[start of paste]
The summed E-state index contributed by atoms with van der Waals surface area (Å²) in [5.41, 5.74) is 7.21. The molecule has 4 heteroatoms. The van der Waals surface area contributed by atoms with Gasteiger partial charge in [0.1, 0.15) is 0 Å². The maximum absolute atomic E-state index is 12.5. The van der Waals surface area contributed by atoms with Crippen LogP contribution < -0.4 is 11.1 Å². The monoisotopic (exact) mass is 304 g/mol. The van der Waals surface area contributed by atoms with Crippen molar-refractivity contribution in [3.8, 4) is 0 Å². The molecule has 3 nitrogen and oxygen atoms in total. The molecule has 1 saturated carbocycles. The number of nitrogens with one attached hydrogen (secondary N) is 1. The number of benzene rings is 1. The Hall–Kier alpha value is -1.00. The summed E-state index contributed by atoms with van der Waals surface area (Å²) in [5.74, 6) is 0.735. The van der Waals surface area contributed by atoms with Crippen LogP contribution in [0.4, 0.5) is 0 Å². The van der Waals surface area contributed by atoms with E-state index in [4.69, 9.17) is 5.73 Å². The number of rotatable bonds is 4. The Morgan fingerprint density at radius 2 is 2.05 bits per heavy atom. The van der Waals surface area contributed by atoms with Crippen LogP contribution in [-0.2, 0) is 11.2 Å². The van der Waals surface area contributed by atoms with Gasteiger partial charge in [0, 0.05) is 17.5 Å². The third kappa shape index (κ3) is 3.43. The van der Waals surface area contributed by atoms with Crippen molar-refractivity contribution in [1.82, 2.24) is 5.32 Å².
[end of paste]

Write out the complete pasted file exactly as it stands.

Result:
The summed E-state index contributed by atoms with van der Waals surface area (Å²) in [5.41, 5.74) is 7.21. The molecule has 4 heteroatoms. The van der Waals surface area contributed by atoms with Gasteiger partial charge in [0.1, 0.15) is 0 Å². The maximum absolute atomic E-state index is 12.5. The van der Waals surface area contributed by atoms with Crippen LogP contribution < -0.4 is 11.1 Å². The monoisotopic (exact) mass is 304 g/mol. The van der Waals surface area contributed by atoms with Crippen molar-refractivity contribution in [3.8, 4) is 0 Å². The molecule has 3 nitrogen and oxygen atoms in total. The molecule has 1 saturated carbocycles. The number of nitrogens with one attached hydrogen (secondary N) is 1. The number of benzene rings is 1. The Hall–Kier alpha value is -1.00. The summed E-state index contributed by atoms with van der Waals surface area (Å²) in [5.74, 6) is 0.735. The van der Waals surface area contributed by atoms with Crippen LogP contribution in [0.4, 0.5) is 0 Å². The van der Waals surface area contributed by atoms with E-state index in [4.69, 9.17) is 5.73 Å². The number of rotatable bonds is 4. The Morgan fingerprint density at radius 2 is 2.05 bits per heavy atom. The van der Waals surface area contributed by atoms with Crippen LogP contribution in [-0.2, 0) is 11.2 Å². The van der Waals surface area contributed by atoms with Gasteiger partial charge in [0, 0.05) is 17.5 Å². The third kappa shape index (κ3) is 3.43. The van der Waals surface area contributed by atoms with Crippen molar-refractivity contribution in [1.82, 2.24) is 5.32 Å².